another matter, which is
Q344 Chair: Hang on a minute. In
terms of the work which the Department has done thus far on the
advice and guidance at local level which you are apparently developing
over the next few months, have other departments already been
asked to contribute to that?
Mr Wright: I am not entirely certain
so I will need to check.
Q345 Chair: Who has been doing it
within your Department then?
Mr Wright: In terms of the ministerial
responsibility or in terms of officials, because there are officials
working on it?
Q346 Chair: So there are officials
working on it, but who has ministerial responsibility?
Mr Wright: I have ministerial
Q347 Chair: But you do not know exactly
what they are up to?
Mr Wright: Can I mention a specific
example from my own constituency with regard to getting the message
across? In terms of jobs, Hartlepool remains relatively high in
terms of unemployment. There is an agency funded by the local
authority called Hartlepool Working Solutions, and we have an
indoor covered market in Hartlepool where a stall was taken
Q348 Mr Hands: We are back to your
Mr Wright: I think it is very
important that local authorities also have a role to play in terms
of different agencies.
Q349 Chair: Hang on; we are not letting
you off the hook so quickly. As you know, we are in the middle
of writing up our report on the balance of power between central
and local government, so take it as read that we do not think
that you should be, Stalinist-like, telling councils that they
need to do this and they need to do that. What we are asking is
whether, if government believes that there are some national policy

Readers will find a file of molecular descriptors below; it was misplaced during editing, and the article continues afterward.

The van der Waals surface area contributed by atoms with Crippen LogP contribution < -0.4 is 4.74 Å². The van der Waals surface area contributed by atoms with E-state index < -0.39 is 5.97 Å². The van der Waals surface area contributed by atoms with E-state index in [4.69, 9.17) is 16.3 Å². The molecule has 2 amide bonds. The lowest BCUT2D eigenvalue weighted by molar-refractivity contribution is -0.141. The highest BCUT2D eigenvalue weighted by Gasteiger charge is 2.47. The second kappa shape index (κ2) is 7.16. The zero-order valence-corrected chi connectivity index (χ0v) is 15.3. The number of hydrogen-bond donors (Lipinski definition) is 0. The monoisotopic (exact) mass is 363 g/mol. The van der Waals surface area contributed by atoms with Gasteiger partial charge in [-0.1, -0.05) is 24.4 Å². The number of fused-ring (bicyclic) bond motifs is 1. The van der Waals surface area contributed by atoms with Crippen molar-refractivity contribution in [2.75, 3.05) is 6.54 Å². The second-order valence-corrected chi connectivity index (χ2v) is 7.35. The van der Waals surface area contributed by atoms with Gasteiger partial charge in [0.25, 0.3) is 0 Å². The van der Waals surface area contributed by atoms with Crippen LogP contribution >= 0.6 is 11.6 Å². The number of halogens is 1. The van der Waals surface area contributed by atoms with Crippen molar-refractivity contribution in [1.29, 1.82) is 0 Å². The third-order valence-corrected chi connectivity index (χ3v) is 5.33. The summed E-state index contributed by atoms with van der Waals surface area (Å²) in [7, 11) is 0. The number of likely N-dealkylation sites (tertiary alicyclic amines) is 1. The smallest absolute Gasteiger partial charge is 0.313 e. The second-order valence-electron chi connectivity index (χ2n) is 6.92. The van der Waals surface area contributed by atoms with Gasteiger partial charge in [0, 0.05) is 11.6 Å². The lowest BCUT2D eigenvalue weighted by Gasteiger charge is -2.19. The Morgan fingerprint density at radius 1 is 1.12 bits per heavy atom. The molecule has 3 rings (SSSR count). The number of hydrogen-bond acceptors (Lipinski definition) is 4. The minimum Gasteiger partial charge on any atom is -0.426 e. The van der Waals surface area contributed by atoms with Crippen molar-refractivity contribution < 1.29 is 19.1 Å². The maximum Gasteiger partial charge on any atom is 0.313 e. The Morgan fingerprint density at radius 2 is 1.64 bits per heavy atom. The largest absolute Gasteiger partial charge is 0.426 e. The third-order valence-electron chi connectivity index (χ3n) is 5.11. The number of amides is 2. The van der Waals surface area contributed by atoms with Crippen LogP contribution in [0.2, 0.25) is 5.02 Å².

goals, of which an example would be access to cheap fruit and
veg which can be delivered through markets, that sort of guidance,
not instruction but guidance, is part of these detailed policy
statements which your Department is currently developing. That
is the first question.
Mr Wright: And I would certainly
say that is my ambition, yes.
Q350 Chair: The second thing then,
since it is quite clear that these policy things are pretty vague
at the moment, is that it would be very helpful to us as a Committee
to know the timescale on which they are going to be finalised
so that we can make sure that our report gives you lots of stuff
that you can put in these policy guidelines.
Mr Wright: I will certainly make
sure in the next couple of days that you get the timescales.
Chair: That would be extremely helpful.
Q351 Anne Main: Since you are responsible
for markets, and obviously we have just mentioned health, who
would be liaising between those other departments? Who will have
the responsibility to do that?
Mr Wright: In terms of liaising
with regard to make sure that a planning policy statement is published?
Q352 Anne Main: No, no. If there
is a health objective, for example, so that is the Department
of Health, not DCLG, who is going to be talking to the Department
of Health to ensure that what they wish to happen is reflected
in your planning policy guidances?
Mr Wright: Officials from my Department
will be liaising with their counterparts in the Department of
Q353 Anne Main: Is that happening
at the moment? Has that all been set up?
Mr Wright: My understanding is
that it has, yes.
Q354 Anne Main: So there will be
an official liaising with BERR, because it is the business side
Mr Wright: Yes. There are also
very strong links with Defra.
Anne Main: Defra is an obvious one, if
I might say. It is the other parts that are not so obvious that
we are trying to get at.
Q355 Chair: It is also within your
own Department. There is a role for markets within community cohesion,
for example, but it is within whatever bit it is of the Department
that is doing markets.
Mr Wright: My understanding is
that, yes, it is.
Chair: I think, Minister, we might have
to write to you after this with a series of questions to make
sure we have covered everything, but we would certainly like a
note from you afterwards on the time line so that we can make
sure that we can contribute to this area of policy which is clearly
quite skeletal at the moment.
Anne Main: But vital.
Chair: But vital, absolutely. Thank you
very much, Minister.